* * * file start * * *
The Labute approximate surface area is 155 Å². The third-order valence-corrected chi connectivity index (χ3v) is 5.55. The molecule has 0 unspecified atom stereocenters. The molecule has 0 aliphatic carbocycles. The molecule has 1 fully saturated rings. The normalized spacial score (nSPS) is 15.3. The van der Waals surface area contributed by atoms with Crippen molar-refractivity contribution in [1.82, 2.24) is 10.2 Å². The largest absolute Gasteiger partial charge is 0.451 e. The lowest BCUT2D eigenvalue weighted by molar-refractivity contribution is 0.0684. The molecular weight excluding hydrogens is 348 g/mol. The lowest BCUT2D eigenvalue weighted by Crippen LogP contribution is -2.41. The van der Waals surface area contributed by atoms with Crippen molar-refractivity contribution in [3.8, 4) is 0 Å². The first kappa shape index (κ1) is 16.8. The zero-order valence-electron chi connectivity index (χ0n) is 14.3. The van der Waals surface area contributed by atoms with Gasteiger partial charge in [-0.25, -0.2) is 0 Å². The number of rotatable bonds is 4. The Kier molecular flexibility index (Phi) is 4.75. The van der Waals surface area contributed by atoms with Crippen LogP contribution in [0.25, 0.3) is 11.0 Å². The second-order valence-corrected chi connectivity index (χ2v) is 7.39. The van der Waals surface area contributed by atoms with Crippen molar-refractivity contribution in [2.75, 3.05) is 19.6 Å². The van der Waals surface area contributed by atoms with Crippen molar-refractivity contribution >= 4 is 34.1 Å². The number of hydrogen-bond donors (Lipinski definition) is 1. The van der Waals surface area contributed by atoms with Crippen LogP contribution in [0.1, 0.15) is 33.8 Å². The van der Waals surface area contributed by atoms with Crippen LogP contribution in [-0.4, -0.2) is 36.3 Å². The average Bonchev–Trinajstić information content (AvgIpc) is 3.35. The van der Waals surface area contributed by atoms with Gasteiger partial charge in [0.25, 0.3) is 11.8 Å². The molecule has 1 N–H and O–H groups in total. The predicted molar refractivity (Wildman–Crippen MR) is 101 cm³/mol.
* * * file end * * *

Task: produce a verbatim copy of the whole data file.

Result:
The Labute approximate surface area is 155 Å². The third-order valence-corrected chi connectivity index (χ3v) is 5.55. The molecule has 0 unspecified atom stereocenters. The molecule has 0 aliphatic carbocycles. The molecule has 1 fully saturated rings. The normalized spacial score (nSPS) is 15.3. The van der Waals surface area contributed by atoms with Crippen molar-refractivity contribution in [1.82, 2.24) is 10.2 Å². The largest absolute Gasteiger partial charge is 0.451 e. The lowest BCUT2D eigenvalue weighted by molar-refractivity contribution is 0.0684. The molecular weight excluding hydrogens is 348 g/mol. The lowest BCUT2D eigenvalue weighted by Crippen LogP contribution is -2.41. The van der Waals surface area contributed by atoms with Crippen molar-refractivity contribution in [3.8, 4) is 0 Å². The first kappa shape index (κ1) is 16.8. The zero-order valence-electron chi connectivity index (χ0n) is 14.3. The van der Waals surface area contributed by atoms with Gasteiger partial charge in [-0.25, -0.2) is 0 Å². The number of rotatable bonds is 4. The Kier molecular flexibility index (Phi) is 4.75. The van der Waals surface area contributed by atoms with Crippen LogP contribution in [0.25, 0.3) is 11.0 Å². The second-order valence-corrected chi connectivity index (χ2v) is 7.39. The van der Waals surface area contributed by atoms with Crippen molar-refractivity contribution in [2.75, 3.05) is 19.6 Å². The van der Waals surface area contributed by atoms with Crippen molar-refractivity contribution >= 4 is 34.1 Å². The number of hydrogen-bond donors (Lipinski definition) is 1. The van der Waals surface area contributed by atoms with Crippen LogP contribution in [0.1, 0.15) is 33.8 Å². The van der Waals surface area contributed by atoms with Crippen LogP contribution in [-0.4, -0.2) is 36.3 Å². The average Bonchev–Trinajstić information content (AvgIpc) is 3.35. The van der Waals surface area contributed by atoms with Gasteiger partial charge in [0.25, 0.3) is 11.8 Å². The molecule has 1 N–H and O–H groups in total. The predicted molar refractivity (Wildman–Crippen MR) is 101 cm³/mol.